Why are there no short int literals in 'C'?
It doesn't make sense to have a short int literal in C since all integer expressions are evaluated as if the subexpressions were at least int in size.
Alternatively: Because they aren't needed!
Data types of various sizes are needed to fit well with underlying hardware and/or to economize on storage space, but literals are a compile-time construct that gets stored into appropriate data structures anyway.
It's different with
Similarly, there's a difference between
But a short
If we are talking original language design, remember that C got most of its present shape on the PDP-11 CPU, which is 16 bit. So they had integers for arithmetic and characters for string storage. Pointers were basically the same as integers.
The language was very pragmatic and only later got a more formal and intricate syntax. So the answer is, it just happened to be that way. Much later we got 32 bit and 64 bit CPUs and the need to distinguish between integers of different lengths.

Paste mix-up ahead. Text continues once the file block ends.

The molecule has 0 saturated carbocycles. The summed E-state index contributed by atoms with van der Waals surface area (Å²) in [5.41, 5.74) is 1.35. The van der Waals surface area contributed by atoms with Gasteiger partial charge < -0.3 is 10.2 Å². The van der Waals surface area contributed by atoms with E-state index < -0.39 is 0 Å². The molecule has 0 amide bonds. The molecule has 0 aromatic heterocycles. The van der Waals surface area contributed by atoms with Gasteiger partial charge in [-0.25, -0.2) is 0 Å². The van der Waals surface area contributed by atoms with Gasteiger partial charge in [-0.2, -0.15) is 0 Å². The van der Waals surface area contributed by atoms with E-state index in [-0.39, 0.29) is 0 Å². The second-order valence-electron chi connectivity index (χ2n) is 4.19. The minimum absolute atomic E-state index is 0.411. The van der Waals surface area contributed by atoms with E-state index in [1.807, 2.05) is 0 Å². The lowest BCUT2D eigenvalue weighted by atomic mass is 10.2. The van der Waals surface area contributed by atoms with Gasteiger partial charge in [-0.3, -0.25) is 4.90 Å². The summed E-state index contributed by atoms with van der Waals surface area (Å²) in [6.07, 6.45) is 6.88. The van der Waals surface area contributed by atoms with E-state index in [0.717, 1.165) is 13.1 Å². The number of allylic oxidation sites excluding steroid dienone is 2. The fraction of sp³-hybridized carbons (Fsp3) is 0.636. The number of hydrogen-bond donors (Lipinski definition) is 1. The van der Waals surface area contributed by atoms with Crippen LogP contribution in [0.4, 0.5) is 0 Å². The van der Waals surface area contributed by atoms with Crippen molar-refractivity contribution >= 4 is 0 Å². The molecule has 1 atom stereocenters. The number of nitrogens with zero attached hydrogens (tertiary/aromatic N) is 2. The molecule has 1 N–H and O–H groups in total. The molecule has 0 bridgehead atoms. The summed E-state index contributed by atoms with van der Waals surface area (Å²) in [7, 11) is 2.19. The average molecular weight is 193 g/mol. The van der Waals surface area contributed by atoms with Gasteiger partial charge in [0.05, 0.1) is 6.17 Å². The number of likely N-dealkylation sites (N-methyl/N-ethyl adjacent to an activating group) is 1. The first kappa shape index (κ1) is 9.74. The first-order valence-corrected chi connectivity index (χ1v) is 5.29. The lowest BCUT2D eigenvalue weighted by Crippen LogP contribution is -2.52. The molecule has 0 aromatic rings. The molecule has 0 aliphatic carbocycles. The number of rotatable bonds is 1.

To this day I code almost all my C programs like as if there were no type other than char and integer. Oh, by the way, "char" in C can be either signed and unsigned according to the standard. This reflects that chars were meant for character storage (strings) and ints for arithmetic.
To clarify, (thank you semaj) the compiler can choose to treat a variable declared "char" as "unsigned char". This does not happen for an "int". An "int" is always signed, but with chars you can not be sure. You have to assume that a char can have either unsigned or signed arithmetics. This is a speed optimization to accommodate CPUs that work faster with either implementation. I.e. focus is placed on chars as storage containers, not as an arithmetic type. (It's name is also a give-away. It could have been called "short" or "small", but was called "char" for a reason.)